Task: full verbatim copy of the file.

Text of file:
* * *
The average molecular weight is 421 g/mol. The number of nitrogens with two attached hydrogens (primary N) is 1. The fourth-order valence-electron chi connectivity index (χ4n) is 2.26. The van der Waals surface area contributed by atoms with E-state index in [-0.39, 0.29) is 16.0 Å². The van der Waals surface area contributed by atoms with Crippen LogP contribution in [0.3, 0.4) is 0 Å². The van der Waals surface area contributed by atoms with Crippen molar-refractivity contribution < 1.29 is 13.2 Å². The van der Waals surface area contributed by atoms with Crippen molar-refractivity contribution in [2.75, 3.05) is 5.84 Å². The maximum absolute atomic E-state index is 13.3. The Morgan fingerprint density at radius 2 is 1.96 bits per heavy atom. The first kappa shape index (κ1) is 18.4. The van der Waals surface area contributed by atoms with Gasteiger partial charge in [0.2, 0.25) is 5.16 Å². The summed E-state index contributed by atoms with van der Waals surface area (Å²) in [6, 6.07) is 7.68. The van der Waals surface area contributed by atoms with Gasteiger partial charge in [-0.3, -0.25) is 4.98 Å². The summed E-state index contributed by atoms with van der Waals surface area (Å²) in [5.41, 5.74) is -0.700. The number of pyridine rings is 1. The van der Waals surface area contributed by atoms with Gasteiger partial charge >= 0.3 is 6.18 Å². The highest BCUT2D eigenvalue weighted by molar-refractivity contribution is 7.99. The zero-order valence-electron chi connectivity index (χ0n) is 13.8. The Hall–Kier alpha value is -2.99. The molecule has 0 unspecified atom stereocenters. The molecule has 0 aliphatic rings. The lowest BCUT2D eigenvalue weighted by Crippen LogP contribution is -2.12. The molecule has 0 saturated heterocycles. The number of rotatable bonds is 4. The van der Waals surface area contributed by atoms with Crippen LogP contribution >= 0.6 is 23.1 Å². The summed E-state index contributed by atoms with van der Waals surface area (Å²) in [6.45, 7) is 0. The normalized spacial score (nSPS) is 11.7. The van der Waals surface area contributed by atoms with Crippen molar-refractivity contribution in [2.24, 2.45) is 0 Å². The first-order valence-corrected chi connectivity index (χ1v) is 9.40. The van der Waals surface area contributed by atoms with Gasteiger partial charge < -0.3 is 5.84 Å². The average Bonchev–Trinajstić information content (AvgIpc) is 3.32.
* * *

The average molecular weight is 421 g/mol. The number of nitrogens with two attached hydrogens (primary N) is 1. The fourth-order valence-electron chi connectivity index (χ4n) is 2.26. The van der Waals surface area contributed by atoms with E-state index in [-0.39, 0.29) is 16.0 Å². The van der Waals surface area contributed by atoms with Crippen LogP contribution in [0.3, 0.4) is 0 Å². The van der Waals surface area contributed by atoms with Crippen molar-refractivity contribution < 1.29 is 13.2 Å². The van der Waals surface area contributed by atoms with Crippen molar-refractivity contribution in [2.75, 3.05) is 5.84 Å². The maximum absolute atomic E-state index is 13.3. The Morgan fingerprint density at radius 2 is 1.96 bits per heavy atom. The first kappa shape index (κ1) is 18.4. The van der Waals surface area contributed by atoms with Gasteiger partial charge in [0.2, 0.25) is 5.16 Å². The summed E-state index contributed by atoms with van der Waals surface area (Å²) in [6, 6.07) is 7.68. The van der Waals surface area contributed by atoms with Gasteiger partial charge in [-0.3, -0.25) is 4.98 Å². The summed E-state index contributed by atoms with van der Waals surface area (Å²) in [5.41, 5.74) is -0.700. The number of pyridine rings is 1. The van der Waals surface area contributed by atoms with Gasteiger partial charge >= 0.3 is 6.18 Å². The highest BCUT2D eigenvalue weighted by molar-refractivity contribution is 7.99. The zero-order valence-electron chi connectivity index (χ0n) is 13.8. The Hall–Kier alpha value is -2.99. The molecule has 0 unspecified atom stereocenters. The molecule has 0 aliphatic rings. The lowest BCUT2D eigenvalue weighted by Crippen LogP contribution is -2.12. The molecule has 0 saturated heterocycles. The number of rotatable bonds is 4. The van der Waals surface area contributed by atoms with Crippen LogP contribution >= 0.6 is 23.1 Å². The summed E-state index contributed by atoms with van der Waals surface area (Å²) in [6.45, 7) is 0. The normalized spacial score (nSPS) is 11.7. The van der Waals surface area contributed by atoms with Crippen molar-refractivity contribution in [2.24, 2.45) is 0 Å². The first-order valence-corrected chi connectivity index (χ1v) is 9.40. The van der Waals surface area contributed by atoms with Gasteiger partial charge < -0.3 is 5.84 Å². The average Bonchev–Trinajstić information content (AvgIpc) is 3.32.